My brother-in-law made a big deal this weekend about a family reunion photo hanging in our home that included his ex-wife among 40 other family members. We offered to remove the photo when he visits. He was very adamant that we "burn" the photo and get it out of our house. He left us with an ultimatum. He told my wife (his sister) that she had a choice to make: "Choose between the picture or her brother."
As a psychologist and a relationship expert, I find the world of people and emotions so intriguing. I am certain that this incident really took your wife and you by surprise and made no sense to the two of you whatsoever. And rightly so, because more often then not emotions cannot be defined by a single instance.
I do appreciate you raising this concern because, though the particular situation may be different than those others experience, it really typifies many emotional reactions people have in general to a situation such as this one.
Emotions make you vulnerable and there is no absolute reality to them. By that I mean that what is upsetting for one person may not be bothersome at all for another. The only way to really "get" what troubles someone is to see it from their perspective.
Clearly, your brother-in-law still has lots of hurt and pain when it comes to his ex-wife. This may be for many reasons. It may just be the sight of her or it could be the fact that she is included in a family picture.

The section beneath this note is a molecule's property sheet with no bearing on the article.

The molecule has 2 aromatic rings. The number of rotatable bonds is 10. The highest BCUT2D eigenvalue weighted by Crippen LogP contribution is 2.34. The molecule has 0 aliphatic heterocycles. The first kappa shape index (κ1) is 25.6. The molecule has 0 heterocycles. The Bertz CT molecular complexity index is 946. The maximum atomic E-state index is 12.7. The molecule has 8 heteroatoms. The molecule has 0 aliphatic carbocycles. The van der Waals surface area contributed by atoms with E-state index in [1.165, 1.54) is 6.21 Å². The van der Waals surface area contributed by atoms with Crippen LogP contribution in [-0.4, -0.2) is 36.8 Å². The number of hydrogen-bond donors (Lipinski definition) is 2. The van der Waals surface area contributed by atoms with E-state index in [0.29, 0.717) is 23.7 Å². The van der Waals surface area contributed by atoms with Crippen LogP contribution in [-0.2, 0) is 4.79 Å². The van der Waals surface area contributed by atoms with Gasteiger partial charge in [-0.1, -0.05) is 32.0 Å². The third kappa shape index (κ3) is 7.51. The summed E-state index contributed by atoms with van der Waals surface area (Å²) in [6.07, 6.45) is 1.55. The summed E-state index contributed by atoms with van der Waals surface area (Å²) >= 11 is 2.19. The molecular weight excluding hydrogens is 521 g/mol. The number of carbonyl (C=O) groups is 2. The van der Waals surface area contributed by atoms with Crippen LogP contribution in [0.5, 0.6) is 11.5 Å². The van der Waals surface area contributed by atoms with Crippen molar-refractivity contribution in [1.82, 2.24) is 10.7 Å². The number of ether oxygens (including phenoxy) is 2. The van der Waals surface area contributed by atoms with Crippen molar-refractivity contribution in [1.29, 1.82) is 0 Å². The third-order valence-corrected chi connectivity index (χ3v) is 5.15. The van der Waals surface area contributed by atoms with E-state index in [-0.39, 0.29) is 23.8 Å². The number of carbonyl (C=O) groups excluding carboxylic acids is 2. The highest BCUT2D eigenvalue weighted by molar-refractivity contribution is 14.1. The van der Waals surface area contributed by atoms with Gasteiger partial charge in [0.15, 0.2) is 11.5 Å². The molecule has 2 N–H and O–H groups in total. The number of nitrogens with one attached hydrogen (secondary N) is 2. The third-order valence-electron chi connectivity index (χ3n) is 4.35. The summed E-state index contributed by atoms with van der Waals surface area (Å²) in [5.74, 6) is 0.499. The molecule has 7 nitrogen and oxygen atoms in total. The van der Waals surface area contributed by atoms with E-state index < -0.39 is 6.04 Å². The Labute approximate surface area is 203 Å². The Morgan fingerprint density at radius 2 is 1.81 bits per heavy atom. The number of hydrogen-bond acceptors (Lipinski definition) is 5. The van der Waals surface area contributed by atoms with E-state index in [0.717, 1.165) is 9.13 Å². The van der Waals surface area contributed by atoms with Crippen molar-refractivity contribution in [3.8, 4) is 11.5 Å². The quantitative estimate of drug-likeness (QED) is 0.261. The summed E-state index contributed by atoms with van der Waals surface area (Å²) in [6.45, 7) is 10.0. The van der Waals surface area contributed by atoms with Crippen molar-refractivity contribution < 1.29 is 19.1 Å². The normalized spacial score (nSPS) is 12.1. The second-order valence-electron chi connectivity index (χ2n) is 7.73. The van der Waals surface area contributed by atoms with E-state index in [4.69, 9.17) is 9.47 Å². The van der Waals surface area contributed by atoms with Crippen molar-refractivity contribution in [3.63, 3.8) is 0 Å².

Whatever the reason may be, he’s not ok with it and is obviously upset. Often, when someone has such a quick, intense reaction they cannot let go of, it could mean that it is setting off something from their past. Without more detail, the exact reason is hard to pinpoint.
Though you made a very good offer by saying you would remove the photo when he comes, clearly knowing it exists was not satisfying enough for his feelings to be justified.
The main thing to remember in all of this is that emotions are not rational and to keep in mind that what it comes down to is you accepting the fact that this is obviously something very bothersome to him. You, or more appropriately your wife (his sister), might gently want to suggest he speak with someone about these feelings in the future, or even get together and ask why he has these feelings. His answers may provide a better prospective and a bridge to a better understanding of the situation. But for now, a picture might not be worth the loss of a sibling.
Karen Sherman, Ph.D., (www.drkarensherman.com) is a practicing psychologist in relationships and lifestyle issues for over 20 years. She offers teleseminars and is the author of "Mindfulness and the Art of Choice: Transform Your Life" and co-author of "Marriage Magic! Find It, Keep It, and Make it Last." You can sign up for her free monthly newsletter with relationship tips at www.ChoiceRelationships.com